The track start

In the last 15 years or so, the track start has become the default way that swimmers enter the water for races. It has proven to be significantly faster than it's predecessor, the two-foot dive. The track start allows swimmers to get into the water faster which gives swimmers the opportunity to have more explosive speed entering the water that is then carried through into their underwater work. This way of thinking has changed significantly over the past 20 years. When I was a young swimmer, it was all about how much height and distance you could get off of the blocks. It was believed that if you could basically exploding out to the flags through the air. This thinking was that if you traveled through the air then you would gain more ground to help you once you entered the water.

Improving your start is a bit different than most of the tips we share on MySwim. A start falls into the realm of dryland training. You can't improve your start by swimming more laps or doing drills. You can only improve your start on land. In fact, you can only improve them by doing more starts.

One of my favorite drills to do and one our swimmers seem to love is called the Runner. The Runner is executed by running 5-10 feet along the pool deck then diving in. This drill can be combined with turns, but I caution this to only advanced swimmers who are properly trained and supervised by lifeguards and coaches.

Once you've run along the pool deck for 5-10 feet then you leap into the water, while maintaining a straight and narrow body form. Think of yourself as an arrow or the example I like to use frequently is a knife. The pool becomes a giant block of cheese and you need to slice, not smash, into it. This exercise helps you gain extra speed as you enter the water.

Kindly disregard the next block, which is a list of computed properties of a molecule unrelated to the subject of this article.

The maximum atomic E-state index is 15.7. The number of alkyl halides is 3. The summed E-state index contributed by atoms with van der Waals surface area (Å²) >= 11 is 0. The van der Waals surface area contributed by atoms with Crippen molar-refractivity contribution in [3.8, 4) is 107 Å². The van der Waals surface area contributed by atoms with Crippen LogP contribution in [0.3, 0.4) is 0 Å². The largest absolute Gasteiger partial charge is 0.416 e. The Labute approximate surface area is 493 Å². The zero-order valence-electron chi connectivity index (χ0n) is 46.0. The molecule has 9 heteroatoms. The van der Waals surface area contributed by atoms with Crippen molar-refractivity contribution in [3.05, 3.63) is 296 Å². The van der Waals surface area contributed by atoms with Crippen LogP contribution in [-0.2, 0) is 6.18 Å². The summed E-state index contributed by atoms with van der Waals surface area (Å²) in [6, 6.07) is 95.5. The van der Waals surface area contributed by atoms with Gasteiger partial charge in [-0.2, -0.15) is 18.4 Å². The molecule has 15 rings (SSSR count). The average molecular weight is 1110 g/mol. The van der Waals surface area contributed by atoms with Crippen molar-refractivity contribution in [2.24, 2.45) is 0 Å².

If you aren’t in tight streamline, entering cleanly, and don’t have your body straight you are going to hit the breaks the moment you enter the water. Once you hit the water, glide for a second or two. This is one of the hardest concepts for swimmers to understand. They think that they need to start kicking immediately, but what happens when you start moving your body is you lose your tight body alignment, which means you start to slow down. If you wait until you naturally start to lose speed and then add to it by using your dolphin kicks underwater, you'll actually maintain your speed for a greater distance.

It has been recorded that certain elite competitors like Bill Pilczuk and the great Alexander Popov would occasionally do around 50 starts or start drills such as the runner per workout session.

Below we have included an Instagram video of Natalie Coughlin executing a flawless runner drill.  

Remember that most pool decks are inherently unsafe when wet. Only practice the runner drill while being properly supervised by lifeguards, coaches or other trained staff. Most pools have the rule that running on the deck is prohibited so please only do this drill in safe locations. Wet swimmers, slippery pool decks make for terrible injuries.

We'll leave with an example of Nathan Adrian's explosive start. Watch as he enters the water in a tight streamline utilizing the explosive power he got from his push off. Also, note the small pause before he starts his underwater work.